molecule

The Kubernetes Collection for Ansible

Opera-bull with Ansible bull looking on

The Ansible community has long been a victim of its own success. Since I got started with Ansible in 2013, the growth in the number of Ansible modules and plugins has been astronomical. That's what happens when you build a very simple but powerful tool—easy enough for anyone to extend into any automation use case.

When I started, I remember writing in Ansible for DevOps about 'hundreds' of modules—at the time, mostly covering Linux administration use cases. Today there are many thousands, covering Linux and Windows server administration, network automation, security automation, and even stranger use cases.

Jan-Piet Mens summed it up succinctly in a blog post last year, titled I care about Ansible:

In my opinion they’re being inundated.

Molecule fails on converge and says test instance was already 'created' and 'prepared'

I hit this problem every once in a while; basically, I run molecule test or molecule converge (in this case it was for a Kubernetes Operator I was building with Ansible), and it says the instance is already created/prepared—even though it is not—and then Molecule fails on the 'Gathering Facts' portion of the converge step:

How to add integration tests to an Ansible collection with Molecule

Note: Ansible Collections are currently in tech preview. The details of this blog post may be outdated by the time you read this, though I will try to keep things updated if possible.

Ansible 2.8 and 2.9 introduced a new type of Ansible content, a 'Collection'. Collections are still in tech preview state, so things are prone to change.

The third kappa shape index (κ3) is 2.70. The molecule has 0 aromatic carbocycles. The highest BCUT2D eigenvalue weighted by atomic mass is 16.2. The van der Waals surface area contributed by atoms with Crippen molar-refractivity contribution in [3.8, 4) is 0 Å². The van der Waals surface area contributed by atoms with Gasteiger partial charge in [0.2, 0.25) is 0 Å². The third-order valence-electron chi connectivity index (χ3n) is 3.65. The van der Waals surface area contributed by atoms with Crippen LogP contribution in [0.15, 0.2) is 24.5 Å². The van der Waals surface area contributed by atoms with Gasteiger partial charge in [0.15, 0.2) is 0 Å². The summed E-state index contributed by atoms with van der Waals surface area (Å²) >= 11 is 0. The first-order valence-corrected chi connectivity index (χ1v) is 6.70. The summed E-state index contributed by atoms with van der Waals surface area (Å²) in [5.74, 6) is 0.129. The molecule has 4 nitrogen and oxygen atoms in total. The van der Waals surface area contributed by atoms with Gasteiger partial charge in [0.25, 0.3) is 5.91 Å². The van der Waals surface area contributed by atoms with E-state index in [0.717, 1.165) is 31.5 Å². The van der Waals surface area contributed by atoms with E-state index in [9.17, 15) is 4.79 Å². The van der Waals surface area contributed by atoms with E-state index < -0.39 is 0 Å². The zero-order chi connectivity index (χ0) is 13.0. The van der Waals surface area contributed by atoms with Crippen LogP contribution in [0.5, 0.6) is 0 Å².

Ansible Collections must be in a very specific path, like {...}/ansible_collections/{namespace}/{collection}/

You have to make sure your collection is in that specific path—with an empty directory named ansible_collections, then a directory for the namespace, and finally a directory for the collection itself. I opened an issue in the Ansible issue queue asking if ansible-test can allow running tests in an arbitrary collection directory, and for Molecule itself, there's more of a 'meta' issue, Molecule and Ansible Collections.

Testing your Ansible roles with Molecule

After the announcement on September 26 that Ansible will be adopting molecule and ansible-lint as official 'Ansible by Red Hat' projects, I started moving more of my public Ansible projects over to Molecule-based tests instead of using the homegrown Docker-based Ansible testing rig I'd been using for a few years.

Molecule sticker in front of AnsibleFest 2018 Sticker

There was also a bit of motivation from readers of Ansible for DevOps, many of whom have asked for a new section on Molecule specifically!

In this blog post, I'll walk you through how to use Molecule, and how I converted all my existing roles (which were using a different testing system) to use Molecule and Ansible Lint-based tests.

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